Yes the same problem often result in similar optimal solutions like concorde and tu144, b1 and tu160, b52 and tu95, fb111 and su24 and tornado

No harm in copying or stealing what works esp in airframes. we do it too like akash and sa6

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Re: China Military Watch - Sept' 2016

Postby chola » 05 Nov 2016 16:45

The chinis will cheat, lie and steal to get to where they want. I do not blame them for that.

And simply by looking at the plethora of systems they have available for exports proves that the strategy worked.

But it is not possible that they did this on their own even by "copying" and "cloning." You can make a copy of the F-16 in your garage (you have a big harage and unlimited funds) but it wouldn't fly. But if Lockheed Martin had stepped in to advise you (and you had unlimited funds) then the chance of it flying improves exponentially.

The chinis are able to make viable the J-20 and the J-31 and the JF-17 and the J-10 ONLY with explicit help from the Russians. Hell, none of them would even fly without Russian engines.

If we want to narrow the gap with the PRC, leverage our "partnership" with the russkies to cut off their support for the chinis. Overnight, all development will stop in the PLAF if the Russians withhold aid.

If the russians refuse, then they can go to hell with their crap.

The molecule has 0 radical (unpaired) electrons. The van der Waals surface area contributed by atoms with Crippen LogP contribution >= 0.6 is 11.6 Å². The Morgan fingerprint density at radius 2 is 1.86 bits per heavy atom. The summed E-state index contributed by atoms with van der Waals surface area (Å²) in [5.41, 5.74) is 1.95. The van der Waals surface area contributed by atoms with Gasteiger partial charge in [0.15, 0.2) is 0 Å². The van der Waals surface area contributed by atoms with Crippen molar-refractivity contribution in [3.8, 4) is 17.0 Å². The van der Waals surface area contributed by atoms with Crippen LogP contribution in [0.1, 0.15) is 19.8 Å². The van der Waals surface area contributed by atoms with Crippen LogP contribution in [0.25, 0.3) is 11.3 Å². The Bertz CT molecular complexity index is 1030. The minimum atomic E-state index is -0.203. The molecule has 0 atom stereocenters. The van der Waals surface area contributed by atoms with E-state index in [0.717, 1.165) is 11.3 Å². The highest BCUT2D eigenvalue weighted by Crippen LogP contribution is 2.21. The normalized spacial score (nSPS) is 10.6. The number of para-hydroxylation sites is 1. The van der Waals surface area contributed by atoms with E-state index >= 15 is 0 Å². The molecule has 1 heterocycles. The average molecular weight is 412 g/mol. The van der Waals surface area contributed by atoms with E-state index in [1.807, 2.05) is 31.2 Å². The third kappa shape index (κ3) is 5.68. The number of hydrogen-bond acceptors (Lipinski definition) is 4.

Liu
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Re: China Military Watch - Sept' 2016

Postby Liu » 05 Nov 2016 20:06

chola wrote:The chinis will cheat, lie and steal to get to where they want. I do not blame them for that.

And simply by looking at the plethora of systems they have available for exports proves that the strategy worked.

But it is not possible that they did this on their own even by "copying" and "cloning." You can make a copy of the F-16 in your garage (you have a big harage and unlimited funds) but it wouldn't fly. But if Lockheed Martin had stepped in to advise you (and you had unlimited funds) then the chance of it flying improves exponentially.

The chinis are able to make viable the J-20 and the J-31 and the JF-17 and the J-10 ONLY with explicit help from the Russians. Hell, none of them would even fly without Russian engines.

If we want to narrow the gap with the PRC, leverage our "partnership" with the russkies to cut off their support for the chinis. Overnight, all development will stop in the PLAF if the Russians withhold aid.